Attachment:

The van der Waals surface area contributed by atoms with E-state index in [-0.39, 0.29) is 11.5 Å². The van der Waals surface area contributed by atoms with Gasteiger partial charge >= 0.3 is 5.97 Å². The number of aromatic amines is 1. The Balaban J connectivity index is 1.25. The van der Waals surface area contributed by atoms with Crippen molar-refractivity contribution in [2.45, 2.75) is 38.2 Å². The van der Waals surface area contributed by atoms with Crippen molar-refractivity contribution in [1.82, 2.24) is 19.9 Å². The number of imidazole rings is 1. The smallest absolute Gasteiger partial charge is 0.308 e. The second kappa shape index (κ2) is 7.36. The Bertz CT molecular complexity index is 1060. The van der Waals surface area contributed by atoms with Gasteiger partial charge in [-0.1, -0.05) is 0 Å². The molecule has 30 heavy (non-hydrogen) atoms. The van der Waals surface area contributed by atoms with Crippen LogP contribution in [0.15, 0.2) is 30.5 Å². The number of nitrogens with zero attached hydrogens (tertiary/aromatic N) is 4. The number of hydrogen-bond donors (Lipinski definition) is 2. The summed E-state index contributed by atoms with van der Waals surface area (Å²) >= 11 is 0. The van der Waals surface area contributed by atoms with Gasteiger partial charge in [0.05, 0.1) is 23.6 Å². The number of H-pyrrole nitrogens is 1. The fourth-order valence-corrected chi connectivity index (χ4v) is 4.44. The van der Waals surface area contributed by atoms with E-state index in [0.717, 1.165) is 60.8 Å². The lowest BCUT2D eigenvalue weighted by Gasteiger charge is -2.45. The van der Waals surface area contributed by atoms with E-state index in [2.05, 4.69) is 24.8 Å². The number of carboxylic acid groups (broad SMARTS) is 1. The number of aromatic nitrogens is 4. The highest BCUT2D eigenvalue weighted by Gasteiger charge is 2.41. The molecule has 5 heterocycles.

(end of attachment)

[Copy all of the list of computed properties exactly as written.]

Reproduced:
The van der Waals surface area contributed by atoms with E-state index in [-0.39, 0.29) is 11.5 Å². The van der Waals surface area contributed by atoms with Gasteiger partial charge >= 0.3 is 5.97 Å². The number of aromatic amines is 1. The Balaban J connectivity index is 1.25. The van der Waals surface area contributed by atoms with Crippen molar-refractivity contribution in [2.45, 2.75) is 38.2 Å². The van der Waals surface area contributed by atoms with Crippen molar-refractivity contribution in [1.82, 2.24) is 19.9 Å². The number of imidazole rings is 1. The smallest absolute Gasteiger partial charge is 0.308 e. The second kappa shape index (κ2) is 7.36. The Bertz CT molecular complexity index is 1060. The van der Waals surface area contributed by atoms with Gasteiger partial charge in [-0.1, -0.05) is 0 Å². The molecule has 30 heavy (non-hydrogen) atoms. The van der Waals surface area contributed by atoms with Crippen LogP contribution in [0.15, 0.2) is 30.5 Å². The number of nitrogens with zero attached hydrogens (tertiary/aromatic N) is 4. The number of hydrogen-bond donors (Lipinski definition) is 2. The summed E-state index contributed by atoms with van der Waals surface area (Å²) >= 11 is 0. The van der Waals surface area contributed by atoms with Gasteiger partial charge in [0.05, 0.1) is 23.6 Å². The number of H-pyrrole nitrogens is 1. The fourth-order valence-corrected chi connectivity index (χ4v) is 4.44. The van der Waals surface area contributed by atoms with E-state index in [0.717, 1.165) is 60.8 Å². The lowest BCUT2D eigenvalue weighted by Gasteiger charge is -2.45. The van der Waals surface area contributed by atoms with E-state index in [2.05, 4.69) is 24.8 Å². The number of carboxylic acid groups (broad SMARTS) is 1. The number of aromatic nitrogens is 4. The highest BCUT2D eigenvalue weighted by Gasteiger charge is 2.41. The molecule has 5 heterocycles.